March 14, 2017 11:46 am
Updated: March 14, 2017 3:22 pm

Archaeologists are preserving a 14,000-year-old mammoth found in Mexico

WATCH: Mexico's mammoth remains can shed light on primitive humans.

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Experts in Mexico have stepped up work on the remains of a 14,000-year-old mammoth that archaeologists say could shed new light on primitive humans.

The remains of the mammoth were found near the town of Tultepec in 2016 during piping work. Since then, experts have been working delicately to best preserve its fossilised bones.

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The mammoth‘s home is now in a municipal building in the town where members of the public can see for themselves the restoration work involved in preserving the remains of the mighty beast.

Archaeologists have claimed the discovery of the remains to be one of the most important in the country. The mammoth was found cut up into pieces, indicating the presence of ancient humans in Mexico 14,000 years ago.

“We see the bones are mixed up; they are not in anatomical order, so analysing them, you can reach the conclusion that it was partially cut up by hunters and gatherers at the time,” said Luis Cordoba, the archaeologist in charge of restoring the mammoth‘s remains.

The last mammoths died off some 5,000 years ago.

Although the area around modern-day Tultepec is dry, in prior eras it was believed to be lush and with ample water supply.

Excavation work of the subsoil has revealed new evidence of the region of Tultepec during themammoth‘s life.

“The discovery in Tultepec is important because it indirectly supports the presence of humans 14,000 years ago. In the case of the Tultepec mammoth and given the stratigraphic register various natural layers have been identified during different excavation,” he added.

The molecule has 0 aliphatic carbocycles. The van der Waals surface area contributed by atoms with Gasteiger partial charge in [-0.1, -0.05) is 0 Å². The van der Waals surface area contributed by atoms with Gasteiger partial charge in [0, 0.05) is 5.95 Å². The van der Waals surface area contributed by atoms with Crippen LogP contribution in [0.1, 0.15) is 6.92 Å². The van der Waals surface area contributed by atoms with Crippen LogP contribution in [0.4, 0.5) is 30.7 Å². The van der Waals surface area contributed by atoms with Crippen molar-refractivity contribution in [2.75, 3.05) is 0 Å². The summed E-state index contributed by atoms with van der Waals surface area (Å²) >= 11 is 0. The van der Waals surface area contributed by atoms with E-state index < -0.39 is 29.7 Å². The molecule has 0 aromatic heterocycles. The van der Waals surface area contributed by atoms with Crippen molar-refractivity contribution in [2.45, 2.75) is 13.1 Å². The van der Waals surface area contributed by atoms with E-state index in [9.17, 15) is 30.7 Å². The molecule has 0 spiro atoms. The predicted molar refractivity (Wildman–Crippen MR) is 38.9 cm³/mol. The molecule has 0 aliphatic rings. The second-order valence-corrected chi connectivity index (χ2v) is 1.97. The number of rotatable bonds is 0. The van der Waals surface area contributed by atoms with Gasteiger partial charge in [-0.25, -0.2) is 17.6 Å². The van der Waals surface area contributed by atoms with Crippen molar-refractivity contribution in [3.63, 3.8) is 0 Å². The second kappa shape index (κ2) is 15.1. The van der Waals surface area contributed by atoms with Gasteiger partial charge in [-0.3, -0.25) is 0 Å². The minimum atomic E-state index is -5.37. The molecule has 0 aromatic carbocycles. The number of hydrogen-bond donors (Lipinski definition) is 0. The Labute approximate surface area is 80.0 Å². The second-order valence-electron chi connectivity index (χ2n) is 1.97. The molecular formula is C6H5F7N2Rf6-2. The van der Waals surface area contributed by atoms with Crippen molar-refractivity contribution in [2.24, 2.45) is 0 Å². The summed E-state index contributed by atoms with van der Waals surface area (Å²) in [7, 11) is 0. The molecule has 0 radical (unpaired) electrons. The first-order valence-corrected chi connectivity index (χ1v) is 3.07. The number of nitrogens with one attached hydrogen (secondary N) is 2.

Preliminary investigations have reported that the woolly mammal was born about 25 years old, is 3.5 metres (11.5 feet) high and five metres (16.5 feet) long. It is estimated to have weighed five tonnes.

Experts hope the remains of the mammoth to be in good enough condition to be assembled and put on display. But 14,000 years later, the fragility of the bones requires precision.

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“We are talking about 14,000 years ago so it is a very considerable period of time. The affect (on the bones) over such a period is that the bones are very sensitive but pedagogically the sediment that was found for it to be at the bottom of a lake and the level of the mud, in reality this helped to conserve it better,” said assistant archaeologist, Felipe Munos.

Mexico was a hotspot for dinosaur activity. Off the coast of Yucatan is the Chicxulub crater, the remains of the asteroid the reportedly hurtled to Earth and wiped out the dinosaurs.

© 2017 Reuters

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